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Time to Follow Religious Wisdom

In certain times, certain religious wisdoms become more salient. As the situation you are put in reveals, quite strikingly, the reason behind the rules and limitations religion asks of its adherents.
What causes a pandemic to be better in one country, and out of control in another? How swift the government responded, the preparedness of institutions, the collaboration between officials and scientists for a sound policy, and policing of such policies. By focusing all our attention on the “political” dimension, we ignore the most important variable in this equation. Us.
Looking at your own actions as the cause of failure is a bitter pill to swallow; especially in a nation where the pandemic is particularly acute. With a virus that spreads via human contact, no policy in the world can prevent transmission if individuals, and in aggregate the populace, decides not to follow them. I would therefore argue that a profound reason for the success (or lack thereof) we have experienced tackling the pandemic, has been driven by the good and bad decisions of individuals. This observation is not my own, but rather a truth that has been echoed by Prophetsa since time immemorial. That nations rise and fall, not due to their material or cultural progress, but the moral status of its people. This is true for all aspects of life. In one community, people can leave their doors unlocked, while in the other, 32,000 police officers and an extensive CCTV network cannot maintain peace.
This year has been one of deep reflection for many people, and as we come to decide the collective path we wish to take forward, for many it would be wise to dust off the religious books of the past. They were right all along.

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Mental Health, Effects of Prayer & Fighting Stigma

If someone is experiencing symptoms of psychosis at a level where medical help is required, this often means that their mental health symptoms are causing significant distress. Prayer can be very useful in times of distress however, they should still seek help from conventional medical means and not delay treatment. Delay in treatment is well known to be associated with alleviated long term outcome and medical help should be sought as soon as possible.
Stigma is a potent force in patients with mental health illnesses where mental illness is seen as a mark of shame. There can be many facets to this stigma: it can be enacted such as through discrimination, perceived (where the individual perceives that they are victims of stigmatising behaviours) or there can also be self-stigma where the individual feels they have less of a right to have an equal share of society than others due to their mental illness. The discrimination itself can be through individuals or structure such as through the use of discriminatory policies against people with mental health conditions.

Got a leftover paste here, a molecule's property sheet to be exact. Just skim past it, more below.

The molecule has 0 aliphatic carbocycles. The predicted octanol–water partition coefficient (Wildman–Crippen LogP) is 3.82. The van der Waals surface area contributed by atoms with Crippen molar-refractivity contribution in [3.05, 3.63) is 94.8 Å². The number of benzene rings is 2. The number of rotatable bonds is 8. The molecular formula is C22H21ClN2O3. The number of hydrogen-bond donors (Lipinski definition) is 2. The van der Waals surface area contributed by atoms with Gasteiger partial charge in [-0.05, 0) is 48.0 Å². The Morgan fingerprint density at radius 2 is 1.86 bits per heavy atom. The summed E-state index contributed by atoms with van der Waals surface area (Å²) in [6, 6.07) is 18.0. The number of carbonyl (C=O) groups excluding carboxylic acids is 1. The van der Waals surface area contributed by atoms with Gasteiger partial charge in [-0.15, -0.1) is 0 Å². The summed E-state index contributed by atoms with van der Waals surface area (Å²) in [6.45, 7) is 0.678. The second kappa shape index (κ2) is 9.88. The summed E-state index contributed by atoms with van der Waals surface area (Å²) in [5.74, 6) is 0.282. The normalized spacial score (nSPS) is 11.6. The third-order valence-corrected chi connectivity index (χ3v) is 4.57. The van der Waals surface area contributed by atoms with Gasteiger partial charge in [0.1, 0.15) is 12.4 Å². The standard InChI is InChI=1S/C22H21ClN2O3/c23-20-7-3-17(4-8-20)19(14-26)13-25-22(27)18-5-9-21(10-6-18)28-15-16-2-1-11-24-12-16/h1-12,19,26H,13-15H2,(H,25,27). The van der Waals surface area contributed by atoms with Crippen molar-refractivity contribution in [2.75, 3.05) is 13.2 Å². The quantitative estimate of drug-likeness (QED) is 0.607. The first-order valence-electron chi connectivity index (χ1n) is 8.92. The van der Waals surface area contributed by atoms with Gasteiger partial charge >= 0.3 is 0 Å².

Prayer, no doubt, is a means to cope and seek the blessings of Allah. But medical treatment should always be sought for mental health issues.

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Why We Undertake Duties at Islamabad

Islamabad, Tilford, serves as the residence of Hazrat Khalifatul-Masih Vaba. The responsibility of protecting the home of the Khalifatul-Masih is an honour and a source of blessing. Majlis Khuddamul Ahmadiyya UK is fortunate to have been given the opportunity to protect Khilafat.
It is narrated that after the migration to Medina, there was a night when the Holy Prophetsa was unable to sleep. In his anxiety, he said to Hazrat Aishara, “I wish some servant of God were on guard-duty today.” At that moment they heard movement outside. The Holy Prophetsa asked, “Who is it?” Someone outside replied, “I am Sa’ad bin Abi Waqas.” The Holy Prophetsa asked, “Why have you come?” Hazrat Sa’ad bin Abi Waqasra replied, “I felt, in my heart, a premonition of danger regarding the Messenger of Allahsa. Therefore, I have come to guard you.” The Holy Prophetsa prayed for Hazrat Sa’ad bin Abi Waqasra and slept peacefully. It is narrated that once a man passed away and the Holy Prophetsa arrived for his funeral prayer, some companions advised that this man lacked good deeds. The Holy Prophetsa addressed the gathering and asked if anyone had ever witnessed the deceased acting upon any good in his lifetime? Some people testified that he had done duty during the night to protect the Prophetsa. Consequently, the Holy Prophetsa led his funeral prayer and partook in his burial himself, and then addressing the grave said, “Your friends think you will enter hell, but I bear witness that surely you will enter paradise.” These narrations show us, therefore, that monetary reward and incentive is not what we seek, but it is nearness to Khilafat and a reward from God Almighty.